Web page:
The future of Trinidad and Tobago’s gas industry relies on the ability to attract significant new investment into upstream gas production. Rystad Energy, a consultancy firm, has recently concluded a study of the competitiveness of the Trinidad and Tobago gas economy, commissioned by the Energy Chamber. The study, summarised here, clearly highlights the serious challenges faced by the Trinidad and Tobago gas economy.
The firm’s analysis highlights how Trinidad and Tobago’s gas production has fallen 20% since 2013 and will continue to fall over the next couple of years, though at a slower rate of around 3% per annum. After 2019, declines will accelerate again unless new upstream gas delivery projects are sanctioned.
The Rystad study shows that there are opportunities to secure additional gas supplies for Trinidad and Tobago, including developing marginal fields already discovered, importing gas from Venezuela, and exploration for new gas in both the shallow and deepwater acreage. However, the study also shows that there will need to be some significant changes to the current investment climate if these opportunities are going to be developed. The consultants emphasise that there is no time to lose in making decisions.
Trinidad and Tobago is facing a clear choice. We can continue along our present business as usual path, which might seem comfortable but will see our gas industry continue to decline and eventually die. The other option is to take some serious decisions now to make the changes needed to ensure that our gas industry becomes competitive and able to attract investment into the upstream exploration and development needed to sustain the sector.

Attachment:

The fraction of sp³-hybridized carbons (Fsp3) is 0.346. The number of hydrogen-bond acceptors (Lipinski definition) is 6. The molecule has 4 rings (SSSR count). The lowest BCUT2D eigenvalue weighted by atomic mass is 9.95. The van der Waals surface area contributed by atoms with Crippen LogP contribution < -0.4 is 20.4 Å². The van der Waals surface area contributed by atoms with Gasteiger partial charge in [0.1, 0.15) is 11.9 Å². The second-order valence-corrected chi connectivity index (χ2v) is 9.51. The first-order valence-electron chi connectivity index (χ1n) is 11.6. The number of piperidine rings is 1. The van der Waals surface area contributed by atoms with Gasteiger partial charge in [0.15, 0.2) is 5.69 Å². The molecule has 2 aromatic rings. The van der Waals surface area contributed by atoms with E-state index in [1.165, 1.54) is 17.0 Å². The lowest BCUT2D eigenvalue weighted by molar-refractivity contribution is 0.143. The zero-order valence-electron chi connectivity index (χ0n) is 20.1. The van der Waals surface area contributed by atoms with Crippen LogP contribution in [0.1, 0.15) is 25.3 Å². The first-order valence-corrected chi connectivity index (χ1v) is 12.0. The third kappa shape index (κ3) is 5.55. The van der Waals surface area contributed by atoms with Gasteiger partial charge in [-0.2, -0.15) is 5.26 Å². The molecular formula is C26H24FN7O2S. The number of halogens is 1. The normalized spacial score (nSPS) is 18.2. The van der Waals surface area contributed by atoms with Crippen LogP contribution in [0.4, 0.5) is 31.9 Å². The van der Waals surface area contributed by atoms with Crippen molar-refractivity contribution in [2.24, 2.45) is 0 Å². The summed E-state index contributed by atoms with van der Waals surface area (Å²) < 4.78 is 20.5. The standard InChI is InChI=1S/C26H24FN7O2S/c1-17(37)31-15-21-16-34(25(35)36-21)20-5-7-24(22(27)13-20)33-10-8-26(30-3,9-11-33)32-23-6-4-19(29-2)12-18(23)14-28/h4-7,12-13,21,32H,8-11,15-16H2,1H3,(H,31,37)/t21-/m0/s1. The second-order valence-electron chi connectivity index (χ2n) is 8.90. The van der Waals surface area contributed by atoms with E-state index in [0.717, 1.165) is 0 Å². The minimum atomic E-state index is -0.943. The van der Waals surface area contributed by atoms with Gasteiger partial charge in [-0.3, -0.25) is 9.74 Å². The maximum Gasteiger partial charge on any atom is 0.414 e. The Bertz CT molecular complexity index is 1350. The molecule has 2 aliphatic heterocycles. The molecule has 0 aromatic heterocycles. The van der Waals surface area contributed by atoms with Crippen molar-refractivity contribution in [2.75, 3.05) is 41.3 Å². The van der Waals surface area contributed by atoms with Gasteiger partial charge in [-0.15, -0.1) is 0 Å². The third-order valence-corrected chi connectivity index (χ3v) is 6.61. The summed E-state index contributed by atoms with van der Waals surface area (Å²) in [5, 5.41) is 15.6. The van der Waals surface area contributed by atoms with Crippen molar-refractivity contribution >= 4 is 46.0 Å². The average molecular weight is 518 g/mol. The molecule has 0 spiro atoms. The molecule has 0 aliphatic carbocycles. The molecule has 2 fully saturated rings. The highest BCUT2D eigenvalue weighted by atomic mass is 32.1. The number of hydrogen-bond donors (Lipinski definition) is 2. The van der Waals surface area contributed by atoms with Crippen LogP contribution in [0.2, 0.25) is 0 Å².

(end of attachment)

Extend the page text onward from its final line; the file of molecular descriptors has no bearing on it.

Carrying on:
The decisions that need to be taken are well known, but not easy. They involve changes to the taxation regime, the structure of the gas markets, and measures to remove regulatory delays and reduce costs. Making these decisions requires close dialogue and trust among all stakeholders, including the government and the industry. While different stakeholders might have interests that are not always fully aligned, it is in everybody’s interest that we create an overall investment climate that attracts the very large volumes of capital that are needed to sustain our upstream gas industry.
It is urgent that decisions are taken now. If we are to avert a further rapid and sustained decline in gas production post-2019, we need to have new projects sanctioned now, as it takes two or three years – in most cases – from a project being sanctioned to actual gas delivery. Given the noise of the here and now decisions that have to be taken with crisis issues, it is sometimes difficult to get governments to focus on slower burning crises, like the gas supply situation – but the longer decisions are delayed, the greater the threat that our industry faces.
We have a clear choice to make: either we can collectively decide we want to become more competitive or we can leave things as they are now, and slowly dismantle our gas industry.